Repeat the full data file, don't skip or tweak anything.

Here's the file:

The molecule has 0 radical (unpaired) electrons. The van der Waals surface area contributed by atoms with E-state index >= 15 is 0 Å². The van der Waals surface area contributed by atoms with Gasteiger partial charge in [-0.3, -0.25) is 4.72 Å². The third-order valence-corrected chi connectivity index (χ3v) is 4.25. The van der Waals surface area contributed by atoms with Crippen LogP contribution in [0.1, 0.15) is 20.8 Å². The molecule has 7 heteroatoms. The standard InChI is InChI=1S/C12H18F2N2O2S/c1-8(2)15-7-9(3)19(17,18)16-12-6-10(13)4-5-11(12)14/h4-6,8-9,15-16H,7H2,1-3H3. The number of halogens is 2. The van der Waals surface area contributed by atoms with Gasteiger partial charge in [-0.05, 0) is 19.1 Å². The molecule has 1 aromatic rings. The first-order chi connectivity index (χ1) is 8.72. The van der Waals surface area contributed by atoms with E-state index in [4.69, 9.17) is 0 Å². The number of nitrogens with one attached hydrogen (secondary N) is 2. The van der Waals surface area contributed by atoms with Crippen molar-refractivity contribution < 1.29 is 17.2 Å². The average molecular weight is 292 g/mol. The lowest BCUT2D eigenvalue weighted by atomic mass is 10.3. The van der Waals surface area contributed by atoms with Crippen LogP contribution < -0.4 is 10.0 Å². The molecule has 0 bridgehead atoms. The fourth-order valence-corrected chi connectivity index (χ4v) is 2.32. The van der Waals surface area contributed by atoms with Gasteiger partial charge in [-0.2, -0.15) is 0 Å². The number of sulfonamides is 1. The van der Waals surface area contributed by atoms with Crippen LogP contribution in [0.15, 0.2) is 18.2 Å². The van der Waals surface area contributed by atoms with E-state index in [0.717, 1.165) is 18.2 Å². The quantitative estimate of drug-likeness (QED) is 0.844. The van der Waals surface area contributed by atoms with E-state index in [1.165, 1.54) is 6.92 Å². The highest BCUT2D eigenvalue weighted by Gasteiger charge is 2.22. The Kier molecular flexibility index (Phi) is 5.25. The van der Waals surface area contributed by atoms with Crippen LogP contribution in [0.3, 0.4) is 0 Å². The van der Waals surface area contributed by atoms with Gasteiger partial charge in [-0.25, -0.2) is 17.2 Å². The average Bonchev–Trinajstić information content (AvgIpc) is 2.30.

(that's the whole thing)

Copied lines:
The molecule has 0 radical (unpaired) electrons. The van der Waals surface area contributed by atoms with E-state index >= 15 is 0 Å². The van der Waals surface area contributed by atoms with Gasteiger partial charge in [-0.3, -0.25) is 4.72 Å². The third-order valence-corrected chi connectivity index (χ3v) is 4.25. The van der Waals surface area contributed by atoms with Crippen LogP contribution in [0.1, 0.15) is 20.8 Å². The molecule has 7 heteroatoms. The standard InChI is InChI=1S/C12H18F2N2O2S/c1-8(2)15-7-9(3)19(17,18)16-12-6-10(13)4-5-11(12)14/h4-6,8-9,15-16H,7H2,1-3H3. The number of halogens is 2. The van der Waals surface area contributed by atoms with Gasteiger partial charge in [-0.05, 0) is 19.1 Å². The molecule has 1 aromatic rings. The first-order chi connectivity index (χ1) is 8.72. The van der Waals surface area contributed by atoms with E-state index in [4.69, 9.17) is 0 Å². The number of nitrogens with one attached hydrogen (secondary N) is 2. The van der Waals surface area contributed by atoms with Crippen molar-refractivity contribution < 1.29 is 17.2 Å². The average molecular weight is 292 g/mol. The lowest BCUT2D eigenvalue weighted by atomic mass is 10.3. The van der Waals surface area contributed by atoms with Crippen LogP contribution < -0.4 is 10.0 Å². The molecule has 0 bridgehead atoms. The fourth-order valence-corrected chi connectivity index (χ4v) is 2.32. The van der Waals surface area contributed by atoms with Gasteiger partial charge in [-0.2, -0.15) is 0 Å². The number of sulfonamides is 1. The van der Waals surface area contributed by atoms with Crippen LogP contribution in [0.15, 0.2) is 18.2 Å². The van der Waals surface area contributed by atoms with E-state index in [0.717, 1.165) is 18.2 Å². The quantitative estimate of drug-likeness (QED) is 0.844. The van der Waals surface area contributed by atoms with E-state index in [1.165, 1.54) is 6.92 Å². The highest BCUT2D eigenvalue weighted by Gasteiger charge is 2.22. The Kier molecular flexibility index (Phi) is 5.25. The van der Waals surface area contributed by atoms with Crippen LogP contribution in [0.3, 0.4) is 0 Å². The van der Waals surface area contributed by atoms with Gasteiger partial charge in [-0.25, -0.2) is 17.2 Å². The average Bonchev–Trinajstić information content (AvgIpc) is 2.30.